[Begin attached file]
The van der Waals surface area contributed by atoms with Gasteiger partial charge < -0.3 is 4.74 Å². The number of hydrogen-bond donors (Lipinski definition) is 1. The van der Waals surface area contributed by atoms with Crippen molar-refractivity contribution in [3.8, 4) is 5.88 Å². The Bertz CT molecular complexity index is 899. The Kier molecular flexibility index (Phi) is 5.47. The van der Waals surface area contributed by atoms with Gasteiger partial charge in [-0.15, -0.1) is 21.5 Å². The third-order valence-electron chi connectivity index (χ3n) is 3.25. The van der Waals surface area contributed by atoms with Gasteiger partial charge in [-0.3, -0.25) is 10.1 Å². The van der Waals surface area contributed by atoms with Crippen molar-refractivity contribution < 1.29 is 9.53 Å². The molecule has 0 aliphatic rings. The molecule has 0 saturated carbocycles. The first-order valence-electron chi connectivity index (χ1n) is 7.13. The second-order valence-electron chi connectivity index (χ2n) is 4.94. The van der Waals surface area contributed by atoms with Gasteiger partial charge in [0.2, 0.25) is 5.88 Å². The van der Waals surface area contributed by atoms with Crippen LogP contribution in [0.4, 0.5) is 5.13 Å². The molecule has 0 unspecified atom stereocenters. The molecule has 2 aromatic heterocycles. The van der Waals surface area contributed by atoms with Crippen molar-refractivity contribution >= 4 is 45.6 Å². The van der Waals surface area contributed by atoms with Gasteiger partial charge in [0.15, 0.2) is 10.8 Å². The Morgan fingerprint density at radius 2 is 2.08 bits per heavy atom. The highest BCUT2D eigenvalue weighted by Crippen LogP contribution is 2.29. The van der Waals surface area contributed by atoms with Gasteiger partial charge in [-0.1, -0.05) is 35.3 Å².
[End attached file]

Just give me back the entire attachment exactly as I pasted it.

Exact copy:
The van der Waals surface area contributed by atoms with Gasteiger partial charge < -0.3 is 4.74 Å². The number of hydrogen-bond donors (Lipinski definition) is 1. The van der Waals surface area contributed by atoms with Crippen molar-refractivity contribution in [3.8, 4) is 5.88 Å². The Bertz CT molecular complexity index is 899. The Kier molecular flexibility index (Phi) is 5.47. The van der Waals surface area contributed by atoms with Gasteiger partial charge in [-0.15, -0.1) is 21.5 Å². The third-order valence-electron chi connectivity index (χ3n) is 3.25. The van der Waals surface area contributed by atoms with Gasteiger partial charge in [-0.3, -0.25) is 10.1 Å². The van der Waals surface area contributed by atoms with Crippen molar-refractivity contribution < 1.29 is 9.53 Å². The molecule has 0 aliphatic rings. The molecule has 0 saturated carbocycles. The first-order valence-electron chi connectivity index (χ1n) is 7.13. The second-order valence-electron chi connectivity index (χ2n) is 4.94. The van der Waals surface area contributed by atoms with Gasteiger partial charge in [0.2, 0.25) is 5.88 Å². The van der Waals surface area contributed by atoms with Crippen LogP contribution in [0.4, 0.5) is 5.13 Å². The molecule has 0 unspecified atom stereocenters. The molecule has 2 aromatic heterocycles. The van der Waals surface area contributed by atoms with Crippen molar-refractivity contribution >= 4 is 45.6 Å². The van der Waals surface area contributed by atoms with Gasteiger partial charge in [0.15, 0.2) is 10.8 Å². The Morgan fingerprint density at radius 2 is 2.08 bits per heavy atom. The highest BCUT2D eigenvalue weighted by Crippen LogP contribution is 2.29. The van der Waals surface area contributed by atoms with Gasteiger partial charge in [-0.1, -0.05) is 35.3 Å².